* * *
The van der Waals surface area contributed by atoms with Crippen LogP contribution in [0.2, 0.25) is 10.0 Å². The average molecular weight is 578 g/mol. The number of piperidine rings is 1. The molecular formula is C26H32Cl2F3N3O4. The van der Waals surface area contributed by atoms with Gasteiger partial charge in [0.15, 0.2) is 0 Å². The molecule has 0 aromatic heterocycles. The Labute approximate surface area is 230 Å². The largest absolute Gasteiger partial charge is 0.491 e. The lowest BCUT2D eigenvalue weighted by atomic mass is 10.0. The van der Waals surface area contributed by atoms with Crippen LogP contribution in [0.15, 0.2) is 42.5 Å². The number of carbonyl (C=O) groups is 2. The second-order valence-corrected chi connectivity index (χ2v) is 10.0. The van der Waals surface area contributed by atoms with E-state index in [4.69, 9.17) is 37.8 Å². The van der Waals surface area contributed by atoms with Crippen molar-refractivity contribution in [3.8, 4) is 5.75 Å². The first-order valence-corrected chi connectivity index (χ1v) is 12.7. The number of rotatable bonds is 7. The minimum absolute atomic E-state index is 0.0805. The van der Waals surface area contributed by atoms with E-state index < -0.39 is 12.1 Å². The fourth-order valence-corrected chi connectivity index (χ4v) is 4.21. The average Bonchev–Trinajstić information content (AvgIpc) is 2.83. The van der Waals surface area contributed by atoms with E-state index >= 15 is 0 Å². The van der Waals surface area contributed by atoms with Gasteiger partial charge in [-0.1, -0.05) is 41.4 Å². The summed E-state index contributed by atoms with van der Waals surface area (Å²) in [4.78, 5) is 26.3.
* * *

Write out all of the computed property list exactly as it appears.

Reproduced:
The van der Waals surface area contributed by atoms with Crippen LogP contribution in [0.2, 0.25) is 10.0 Å². The average molecular weight is 578 g/mol. The number of piperidine rings is 1. The molecular formula is C26H32Cl2F3N3O4. The van der Waals surface area contributed by atoms with Gasteiger partial charge in [0.15, 0.2) is 0 Å². The molecule has 0 aromatic heterocycles. The Labute approximate surface area is 230 Å². The largest absolute Gasteiger partial charge is 0.491 e. The lowest BCUT2D eigenvalue weighted by atomic mass is 10.0. The van der Waals surface area contributed by atoms with Crippen LogP contribution in [0.15, 0.2) is 42.5 Å². The number of carbonyl (C=O) groups is 2. The second-order valence-corrected chi connectivity index (χ2v) is 10.0. The van der Waals surface area contributed by atoms with E-state index in [4.69, 9.17) is 37.8 Å². The van der Waals surface area contributed by atoms with Crippen molar-refractivity contribution in [3.8, 4) is 5.75 Å². The first-order valence-corrected chi connectivity index (χ1v) is 12.7. The number of rotatable bonds is 7. The minimum absolute atomic E-state index is 0.0805. The van der Waals surface area contributed by atoms with E-state index < -0.39 is 12.1 Å². The fourth-order valence-corrected chi connectivity index (χ4v) is 4.21. The average Bonchev–Trinajstić information content (AvgIpc) is 2.83. The van der Waals surface area contributed by atoms with E-state index >= 15 is 0 Å². The van der Waals surface area contributed by atoms with Gasteiger partial charge in [-0.1, -0.05) is 41.4 Å². The summed E-state index contributed by atoms with van der Waals surface area (Å²) in [4.78, 5) is 26.3.